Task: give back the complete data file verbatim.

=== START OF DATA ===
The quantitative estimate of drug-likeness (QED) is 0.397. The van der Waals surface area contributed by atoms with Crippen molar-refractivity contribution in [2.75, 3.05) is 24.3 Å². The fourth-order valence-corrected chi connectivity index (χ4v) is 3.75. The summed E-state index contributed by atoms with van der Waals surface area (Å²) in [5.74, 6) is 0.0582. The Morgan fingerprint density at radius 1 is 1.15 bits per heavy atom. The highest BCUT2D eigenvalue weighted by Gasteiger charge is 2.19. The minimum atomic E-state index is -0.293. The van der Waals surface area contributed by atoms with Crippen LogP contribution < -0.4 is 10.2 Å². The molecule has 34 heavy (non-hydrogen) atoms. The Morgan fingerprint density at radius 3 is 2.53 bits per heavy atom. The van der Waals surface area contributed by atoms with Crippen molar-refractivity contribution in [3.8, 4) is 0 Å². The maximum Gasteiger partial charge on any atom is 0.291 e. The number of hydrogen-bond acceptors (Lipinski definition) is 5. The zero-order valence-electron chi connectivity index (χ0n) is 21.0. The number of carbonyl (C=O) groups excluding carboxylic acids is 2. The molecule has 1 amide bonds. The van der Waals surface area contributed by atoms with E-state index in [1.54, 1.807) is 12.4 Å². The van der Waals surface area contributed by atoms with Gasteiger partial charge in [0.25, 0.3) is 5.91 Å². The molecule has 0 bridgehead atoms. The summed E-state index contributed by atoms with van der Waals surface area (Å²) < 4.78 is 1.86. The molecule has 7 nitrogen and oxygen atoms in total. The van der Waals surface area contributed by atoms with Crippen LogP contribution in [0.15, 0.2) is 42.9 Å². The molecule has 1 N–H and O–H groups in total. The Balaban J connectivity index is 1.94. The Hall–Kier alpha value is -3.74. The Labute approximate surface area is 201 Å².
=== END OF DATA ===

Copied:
The quantitative estimate of drug-likeness (QED) is 0.397. The van der Waals surface area contributed by atoms with Crippen molar-refractivity contribution in [2.75, 3.05) is 24.3 Å². The fourth-order valence-corrected chi connectivity index (χ4v) is 3.75. The summed E-state index contributed by atoms with van der Waals surface area (Å²) in [5.74, 6) is 0.0582. The Morgan fingerprint density at radius 1 is 1.15 bits per heavy atom. The highest BCUT2D eigenvalue weighted by Gasteiger charge is 2.19. The minimum atomic E-state index is -0.293. The van der Waals surface area contributed by atoms with Crippen LogP contribution < -0.4 is 10.2 Å². The molecule has 34 heavy (non-hydrogen) atoms. The Morgan fingerprint density at radius 3 is 2.53 bits per heavy atom. The van der Waals surface area contributed by atoms with Crippen molar-refractivity contribution in [3.8, 4) is 0 Å². The maximum Gasteiger partial charge on any atom is 0.291 e. The number of hydrogen-bond acceptors (Lipinski definition) is 5. The zero-order valence-electron chi connectivity index (χ0n) is 21.0. The number of carbonyl (C=O) groups excluding carboxylic acids is 2. The molecule has 1 amide bonds. The van der Waals surface area contributed by atoms with E-state index in [1.54, 1.807) is 12.4 Å². The van der Waals surface area contributed by atoms with Gasteiger partial charge in [0.25, 0.3) is 5.91 Å². The molecule has 0 bridgehead atoms. The summed E-state index contributed by atoms with van der Waals surface area (Å²) < 4.78 is 1.86. The molecule has 7 nitrogen and oxygen atoms in total. The van der Waals surface area contributed by atoms with Crippen LogP contribution in [0.15, 0.2) is 42.9 Å². The molecule has 1 N–H and O–H groups in total. The Balaban J connectivity index is 1.94. The Hall–Kier alpha value is -3.74. The Labute approximate surface area is 201 Å².